I'm studying heat transfer from an electric heater to a cooking pan (Stainless steel) filled with water; specifically, my problem is related to water vaporisation, as I've already found good models to predict radiative and convection losses. The point is that vaporisation losses are easy to calculate after the water reaches the boiling point, as mass of water vaporised times enthalpy of vaporisation of water at atmospheric pressure (which is 2257 kJ/kg). But what happens before boiling? My experiments show that a considerable amount of water already evaporates starting from a temperature of 70°C. In fact, it is well known that water evaporates even at ambient temperature due to mass diffusion, and as the temperature increases the rate of evaporation is also increased. But since the water is not saturated, I guess I cannot calculate this loss by means of any enthalpy of vaporisation. How should I calculate the heat removed from the pan by the water molecules escaping from the upper surface at temperatures lower than boiling?

Thank you very much

  • $\begingroup$ search on evaporation rate $\endgroup$
    – paparazzo
    Jan 2, 2016 at 17:30

2 Answers 2


At the interface, the air is saturated with water vapor at the interface temperature. So you know the partial pressure of the water vapor at the interface (if you know the interface temperature). The water then diffuses into the room air above, where the bulk partial pressure of water is less than the saturation vapor pressure at the interface. There is also convective transport of the air away from the interface, and this air carries the water vapor away from the interface. So this has to be included in your model. There is a heat flux from the bulk of the water to the interface (i.e., at temperature gradient in the water below the interface), and there is a heat flux in the air above away from the interface. The difference between these two heat fluxes is equal to the heat of vaporization times the vaporization rate. There may also be natural convection currents in the water below the interface to enhance the rate of heat transfer. This is just a rough outline of what is happening, but all these things need to be considered in formulating a model of the heat and mass transfer in your system.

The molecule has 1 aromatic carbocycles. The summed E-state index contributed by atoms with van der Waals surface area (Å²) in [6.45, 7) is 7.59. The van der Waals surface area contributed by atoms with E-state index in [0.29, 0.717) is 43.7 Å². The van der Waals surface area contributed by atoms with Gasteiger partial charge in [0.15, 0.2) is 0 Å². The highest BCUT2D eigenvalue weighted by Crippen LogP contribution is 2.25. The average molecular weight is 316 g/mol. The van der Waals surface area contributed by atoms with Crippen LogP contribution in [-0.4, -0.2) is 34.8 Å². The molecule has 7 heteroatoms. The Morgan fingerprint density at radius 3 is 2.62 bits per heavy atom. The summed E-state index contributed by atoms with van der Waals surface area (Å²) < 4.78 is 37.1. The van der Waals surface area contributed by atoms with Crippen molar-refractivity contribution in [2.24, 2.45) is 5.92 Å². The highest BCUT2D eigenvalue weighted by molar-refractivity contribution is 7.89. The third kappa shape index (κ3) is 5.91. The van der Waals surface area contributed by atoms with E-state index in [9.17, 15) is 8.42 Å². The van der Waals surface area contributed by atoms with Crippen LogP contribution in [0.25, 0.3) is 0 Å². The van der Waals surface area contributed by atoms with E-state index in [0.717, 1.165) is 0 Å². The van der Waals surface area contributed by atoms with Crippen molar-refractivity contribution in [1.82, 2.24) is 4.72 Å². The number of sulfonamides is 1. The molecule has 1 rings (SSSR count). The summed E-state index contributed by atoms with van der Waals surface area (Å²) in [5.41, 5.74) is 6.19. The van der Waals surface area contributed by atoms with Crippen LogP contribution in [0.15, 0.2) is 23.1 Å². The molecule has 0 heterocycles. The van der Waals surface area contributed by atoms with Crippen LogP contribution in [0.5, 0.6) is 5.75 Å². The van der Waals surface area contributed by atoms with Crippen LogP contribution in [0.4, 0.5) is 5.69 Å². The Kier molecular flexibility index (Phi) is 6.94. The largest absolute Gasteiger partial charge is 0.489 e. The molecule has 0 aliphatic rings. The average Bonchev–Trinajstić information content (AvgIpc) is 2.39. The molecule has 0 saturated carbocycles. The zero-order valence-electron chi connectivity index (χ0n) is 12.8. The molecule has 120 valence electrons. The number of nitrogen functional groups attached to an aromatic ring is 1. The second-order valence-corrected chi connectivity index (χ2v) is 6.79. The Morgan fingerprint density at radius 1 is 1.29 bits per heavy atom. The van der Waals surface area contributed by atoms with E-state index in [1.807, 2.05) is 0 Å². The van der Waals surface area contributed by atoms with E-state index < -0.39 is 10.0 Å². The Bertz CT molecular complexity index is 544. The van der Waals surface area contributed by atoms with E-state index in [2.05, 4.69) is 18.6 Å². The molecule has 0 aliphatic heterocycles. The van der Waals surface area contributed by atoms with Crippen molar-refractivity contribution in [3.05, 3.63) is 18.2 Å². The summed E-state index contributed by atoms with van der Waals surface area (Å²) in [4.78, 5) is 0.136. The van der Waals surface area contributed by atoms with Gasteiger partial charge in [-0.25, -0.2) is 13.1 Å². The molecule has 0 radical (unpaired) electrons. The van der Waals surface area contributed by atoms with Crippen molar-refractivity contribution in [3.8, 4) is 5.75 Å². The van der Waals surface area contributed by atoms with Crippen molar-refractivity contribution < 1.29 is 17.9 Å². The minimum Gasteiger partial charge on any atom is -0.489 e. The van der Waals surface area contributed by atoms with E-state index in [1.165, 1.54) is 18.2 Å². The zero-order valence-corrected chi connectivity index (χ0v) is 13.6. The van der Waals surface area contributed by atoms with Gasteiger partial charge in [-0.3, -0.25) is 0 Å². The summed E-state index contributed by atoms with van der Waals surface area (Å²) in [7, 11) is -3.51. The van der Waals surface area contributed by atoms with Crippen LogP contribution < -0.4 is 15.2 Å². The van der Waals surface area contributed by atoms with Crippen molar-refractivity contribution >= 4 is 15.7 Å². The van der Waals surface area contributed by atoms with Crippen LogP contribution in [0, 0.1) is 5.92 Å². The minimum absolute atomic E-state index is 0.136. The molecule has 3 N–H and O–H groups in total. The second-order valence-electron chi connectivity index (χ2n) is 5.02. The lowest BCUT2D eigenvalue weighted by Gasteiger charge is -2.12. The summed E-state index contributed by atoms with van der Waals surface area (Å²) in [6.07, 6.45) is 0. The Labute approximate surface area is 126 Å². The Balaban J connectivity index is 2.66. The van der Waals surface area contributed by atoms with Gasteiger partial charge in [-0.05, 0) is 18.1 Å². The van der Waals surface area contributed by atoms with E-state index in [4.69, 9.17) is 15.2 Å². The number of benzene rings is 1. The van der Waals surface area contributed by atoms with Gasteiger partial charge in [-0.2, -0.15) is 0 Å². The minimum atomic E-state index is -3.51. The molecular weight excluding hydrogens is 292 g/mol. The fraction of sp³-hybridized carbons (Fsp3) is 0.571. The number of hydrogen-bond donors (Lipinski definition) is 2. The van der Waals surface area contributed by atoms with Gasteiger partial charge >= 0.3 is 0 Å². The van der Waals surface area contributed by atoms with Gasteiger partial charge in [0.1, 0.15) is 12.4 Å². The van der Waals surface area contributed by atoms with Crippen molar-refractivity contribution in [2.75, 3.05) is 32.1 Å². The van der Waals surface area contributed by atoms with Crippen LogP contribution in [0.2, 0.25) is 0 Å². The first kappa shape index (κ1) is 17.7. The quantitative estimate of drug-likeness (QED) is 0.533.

• $\begingroup$ Actually I have experimentally measured the evaporation rate of my water surface, so I know it. The problem is that it is not fitting weel my theoretical model. I tried a mass transport model both considerng or not convective effects, and in both cases the theoretically estimated rate of evaporation is much lower than what experimentally recorded. Do you have any idea why this would happen? $\endgroup$ Jan 4, 2016 at 10:49
  • $\begingroup$ It's very hard to answer this question without knowing more of the details. Are you saying that the experimentally measured evaporation rate is higher than the power provided by the heater divided by the heat of vaporization? $\endgroup$ Jan 4, 2016 at 12:42
  • $\begingroup$ No, I'm trying to estimate the rate of evaporation by means of mass diffusion theory. It should be a function of diffusion coefficient, vapour concentration (both dependent on T), boundary layer height, surface area, and ambient relative humidity. It should not be directly affected by the heater power, which just affects the time needed to reach a certain dT, and thus the total mass evaporated. But what I obtain from this model is roughly one order of magnitude less than what emerging from experimental data $\endgroup$ Jan 4, 2016 at 14:11
  • $\begingroup$ So you are looking at the transient situation and estimating the cumulative amount of evaporation up to time t? $\endgroup$ Jan 4, 2016 at 14:22